As a creative practitioner I’m very interested in the notion that art can heal, or at least strengthen us against life’s ills. I don’t know how close to the truth this comes, but I do know that the medical profession is beginning to take art seriously as a therapeutic force for certain conditions, with even hospitals employing artists and writers to run classes, for patients and staff alike. I also know how much the arts have helped me negotiate difficult times, and have seen its beneficial effects on my own students. Perhaps all it does is redirect our minds from the horrors for long enough for us to recalibrate, and perhaps that’s all we need.
With today’s announcement from that idiot woman who purports to lead us (as if we need to be led, ffs) adding another mine to the field, the need for some sort of diversion has become critical. So, here are a few options for the people of Dumfries and Galloway.
On Monday 24 April
will launch its two latest publications:
Sheeppenned, by Hugh McMillan
Buirds, by William Hershaw
I’ve been to a few events featuring McMillan (an award winning poet who happens to live in Dumfries and Galloway) and always had a ball. The last was at the Moffat Museum Social where he entertained volunteers with his mix of poetry, history, and activism, leaving us all feeling much lighter of heart. I can’t recommend him highly enough, but who am I? Here’s what the Scottish Poetry Library says about him:
Hugh McMillan’s work has been anthologised and broadcast widely, and has won various prizes, most recently the Cardiff International Poetry Competition in 2010. Postcards from the Hedge won the Callum Macdonald Memorial Award in 2009, and he has also been shortlisted for the Michael Marks Poetry Award and the Basil Bunting Award. Not Actually Being in Dumfries: New and selected poems was published by Luath Press in 2015. Luath also published his book about his home region McMillan’s Galloway: An unreliable journey in 2016.
I don’t know William Hershaw at all, but his Scottish Poetry Library entry tells me we’re are in for a treat.
William Hershaw was born in 1957 in Newport on Tay into a family with a coal-mining background. He is now Principal Teacher in English at Beath High School, and has written two textbooks on the teaching of the Scots language in secondary school.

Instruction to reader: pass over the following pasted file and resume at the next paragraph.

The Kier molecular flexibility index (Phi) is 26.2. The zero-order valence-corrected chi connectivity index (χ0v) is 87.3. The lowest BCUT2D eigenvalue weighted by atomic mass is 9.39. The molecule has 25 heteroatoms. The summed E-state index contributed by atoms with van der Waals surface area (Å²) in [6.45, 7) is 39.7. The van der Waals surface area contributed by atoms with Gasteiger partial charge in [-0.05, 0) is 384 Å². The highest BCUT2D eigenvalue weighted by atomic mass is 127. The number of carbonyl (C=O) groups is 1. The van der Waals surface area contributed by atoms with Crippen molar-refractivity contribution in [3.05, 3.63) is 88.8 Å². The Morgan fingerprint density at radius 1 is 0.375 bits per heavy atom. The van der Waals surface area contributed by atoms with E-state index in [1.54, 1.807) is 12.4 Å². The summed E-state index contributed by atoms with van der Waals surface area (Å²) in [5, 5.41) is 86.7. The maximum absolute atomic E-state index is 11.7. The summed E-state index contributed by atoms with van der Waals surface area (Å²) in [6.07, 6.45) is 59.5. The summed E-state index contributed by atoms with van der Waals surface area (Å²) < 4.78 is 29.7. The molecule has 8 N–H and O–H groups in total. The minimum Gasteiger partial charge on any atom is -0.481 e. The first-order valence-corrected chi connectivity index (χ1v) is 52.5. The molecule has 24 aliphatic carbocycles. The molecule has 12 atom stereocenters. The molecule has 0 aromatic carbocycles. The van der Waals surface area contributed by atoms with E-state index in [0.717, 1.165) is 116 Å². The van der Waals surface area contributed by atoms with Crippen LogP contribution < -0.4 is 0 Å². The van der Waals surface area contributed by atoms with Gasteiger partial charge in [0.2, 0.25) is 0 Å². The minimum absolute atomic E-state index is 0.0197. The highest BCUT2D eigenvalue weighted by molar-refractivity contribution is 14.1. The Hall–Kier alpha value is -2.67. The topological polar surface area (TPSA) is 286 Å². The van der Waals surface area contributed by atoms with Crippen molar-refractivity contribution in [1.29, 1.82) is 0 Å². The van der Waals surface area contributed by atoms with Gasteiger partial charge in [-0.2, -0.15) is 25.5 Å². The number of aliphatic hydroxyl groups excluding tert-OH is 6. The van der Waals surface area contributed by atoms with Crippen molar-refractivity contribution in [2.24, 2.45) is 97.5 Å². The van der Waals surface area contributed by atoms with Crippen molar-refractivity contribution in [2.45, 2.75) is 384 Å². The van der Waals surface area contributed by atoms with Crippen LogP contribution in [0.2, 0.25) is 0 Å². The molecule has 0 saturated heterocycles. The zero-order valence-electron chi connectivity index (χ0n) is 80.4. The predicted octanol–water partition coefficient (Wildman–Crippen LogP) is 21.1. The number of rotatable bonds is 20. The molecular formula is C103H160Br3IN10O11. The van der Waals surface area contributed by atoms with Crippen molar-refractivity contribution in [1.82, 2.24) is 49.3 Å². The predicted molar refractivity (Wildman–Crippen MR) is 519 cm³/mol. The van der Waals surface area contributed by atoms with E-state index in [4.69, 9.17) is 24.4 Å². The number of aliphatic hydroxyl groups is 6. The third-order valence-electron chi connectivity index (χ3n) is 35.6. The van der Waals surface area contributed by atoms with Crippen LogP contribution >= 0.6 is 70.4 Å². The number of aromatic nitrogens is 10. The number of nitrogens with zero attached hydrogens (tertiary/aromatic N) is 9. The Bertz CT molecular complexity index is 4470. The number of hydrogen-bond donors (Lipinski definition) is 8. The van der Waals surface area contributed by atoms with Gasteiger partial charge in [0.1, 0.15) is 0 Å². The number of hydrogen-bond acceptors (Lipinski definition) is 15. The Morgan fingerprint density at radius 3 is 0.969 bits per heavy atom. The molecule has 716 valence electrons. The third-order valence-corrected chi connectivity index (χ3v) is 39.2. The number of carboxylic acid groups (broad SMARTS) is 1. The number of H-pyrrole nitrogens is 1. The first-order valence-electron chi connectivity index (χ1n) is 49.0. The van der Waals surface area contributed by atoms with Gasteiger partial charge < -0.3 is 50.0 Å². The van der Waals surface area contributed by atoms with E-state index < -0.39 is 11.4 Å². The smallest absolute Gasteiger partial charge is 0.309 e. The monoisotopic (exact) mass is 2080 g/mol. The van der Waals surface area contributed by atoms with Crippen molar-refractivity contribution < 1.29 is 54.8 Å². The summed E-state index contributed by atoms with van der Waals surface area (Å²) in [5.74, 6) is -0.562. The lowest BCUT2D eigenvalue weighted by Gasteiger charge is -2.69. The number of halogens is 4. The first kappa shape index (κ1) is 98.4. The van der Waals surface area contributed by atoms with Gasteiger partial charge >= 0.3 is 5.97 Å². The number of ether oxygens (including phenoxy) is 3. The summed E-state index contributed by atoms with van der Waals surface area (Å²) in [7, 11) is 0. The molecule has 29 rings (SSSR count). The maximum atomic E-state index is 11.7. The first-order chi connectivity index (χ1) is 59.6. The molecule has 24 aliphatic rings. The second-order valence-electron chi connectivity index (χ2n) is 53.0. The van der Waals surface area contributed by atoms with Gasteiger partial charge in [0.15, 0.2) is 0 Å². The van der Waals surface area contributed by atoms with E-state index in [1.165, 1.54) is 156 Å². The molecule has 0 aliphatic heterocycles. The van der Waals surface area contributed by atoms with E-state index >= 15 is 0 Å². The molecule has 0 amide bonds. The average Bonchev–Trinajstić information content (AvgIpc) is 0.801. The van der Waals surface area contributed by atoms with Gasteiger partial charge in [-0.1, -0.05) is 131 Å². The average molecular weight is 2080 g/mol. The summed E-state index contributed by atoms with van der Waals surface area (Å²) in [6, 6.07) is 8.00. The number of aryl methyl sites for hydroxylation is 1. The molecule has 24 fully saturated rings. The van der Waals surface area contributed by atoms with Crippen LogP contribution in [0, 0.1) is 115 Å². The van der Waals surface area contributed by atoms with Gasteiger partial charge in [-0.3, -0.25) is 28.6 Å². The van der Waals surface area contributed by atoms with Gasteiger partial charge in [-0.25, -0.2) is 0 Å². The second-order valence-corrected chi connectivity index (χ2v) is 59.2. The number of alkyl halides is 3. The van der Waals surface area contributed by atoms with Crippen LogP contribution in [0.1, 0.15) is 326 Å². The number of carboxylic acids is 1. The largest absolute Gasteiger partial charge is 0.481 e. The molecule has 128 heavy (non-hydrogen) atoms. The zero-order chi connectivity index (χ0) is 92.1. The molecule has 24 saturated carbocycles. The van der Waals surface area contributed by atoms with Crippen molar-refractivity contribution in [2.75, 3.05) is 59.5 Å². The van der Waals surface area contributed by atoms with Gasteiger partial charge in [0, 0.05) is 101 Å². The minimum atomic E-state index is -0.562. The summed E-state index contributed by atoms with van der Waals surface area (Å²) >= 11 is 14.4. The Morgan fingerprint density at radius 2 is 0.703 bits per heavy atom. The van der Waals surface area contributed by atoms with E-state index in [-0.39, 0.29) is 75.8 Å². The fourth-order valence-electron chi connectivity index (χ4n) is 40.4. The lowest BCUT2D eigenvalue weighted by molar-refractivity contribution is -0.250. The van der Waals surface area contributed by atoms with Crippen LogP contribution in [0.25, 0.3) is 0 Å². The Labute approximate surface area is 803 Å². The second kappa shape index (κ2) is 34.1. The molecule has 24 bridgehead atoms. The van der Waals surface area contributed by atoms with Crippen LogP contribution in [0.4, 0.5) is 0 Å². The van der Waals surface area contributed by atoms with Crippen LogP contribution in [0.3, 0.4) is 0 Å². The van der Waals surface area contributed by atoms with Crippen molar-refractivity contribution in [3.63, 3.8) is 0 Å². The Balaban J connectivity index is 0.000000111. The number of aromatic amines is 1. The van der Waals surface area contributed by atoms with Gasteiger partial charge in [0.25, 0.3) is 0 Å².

Hershaw has written poetry in both Scots and English; his pamphlet Winter Song won the Callum MacDonald Memorial Award in 2003, and he won the McCash Prize for Scots Poetry in 2011. In 2007 he collaborated with sculptor David Annand, writing the poem ‘God The Miner’ which is inscribed on the statue ‘The Prop’ as part of the Lochgelly Regeneration Project. He was funded by Fife Council to write musical settings for the poems of the legendary Fife poet and playwright Joe Corrie: in November 2012 Cage Load Of Men: The Joe Corrie Project by The Bowhill Players was released. Grace Note published three of his Scots language plays in 2016, including a translation of Shakespeare’s Tempest, and a novel, Tammy Norrie. His play Iolaire premiered in March 2016 at the Scottish Parliament, performed by pupils from Tynecastle High School and Stenhouse Primary.
He has co-edited the literary magazine Fras with Walter Perrie.
It will be interesting to see how these two writers spark off each other and, indeed, the venue:
The Stove Network
which is (in their own words):
‘a membership, artist led organisation based in Dumfries. We are a means for the creative community to play a significant role in the future of our region. We see the arts not as something solely for an ‘arts audience,’ but rather as a vital contribution to society on all fronts.’
That operates from 100 High Street, Dumfries.
I joined as a member at the very start, have run creative writing workshops there, and was part of the team who set up their monthly spoken word event. It’s one of my favourite entities (place, action, idea, group of people) in the whole world. I’d go there all the time if I wasn’t stuck out here in the middle of too-far-from-everywhere-on-a-bicycle country, it’s the kind of place where all your worries evaporate as you cross the threshold.
Here’s another text based art event happening at The Stove this month:
Reel to Real: Writing in the Sky
April 26 @ 7:00 pm – 9:00 pm
A documentary on migration, poetry and humanity’s place in the natural landscape.
Writing in the Sky follows Dermot Healy’s process in creating his seminal work, A Fool’s Errand, an epic poem on the migration of barnacle geese, which pass over his home in Sligo, Ireland.
After the documentary, writer and poet David Borthwick will be sharing some of his knowledge and reflections on our local, migratory barnacle geese population.
Tickets: £4/2 on the door. Tickets are available in advance from the Stove cafe, or can be reserved online by emailing katie[at]thestove.org
and, of course,
Brave New Words
is on the last Friday of the month (April 28) as ever, at 7-9pm.
And here’s one last shout for Big Lit, the book festival in the Stewartry that takes this weekend, and looks like it’s going to be a doozy.
So, take your mind off the petty infighting, the warmongering, the sheer stupidity of the current political mindset that seems to be sweeping the western world, and get thee to a book event in serene Dumfries and Galloway. You will return refreshed and ready to face another week.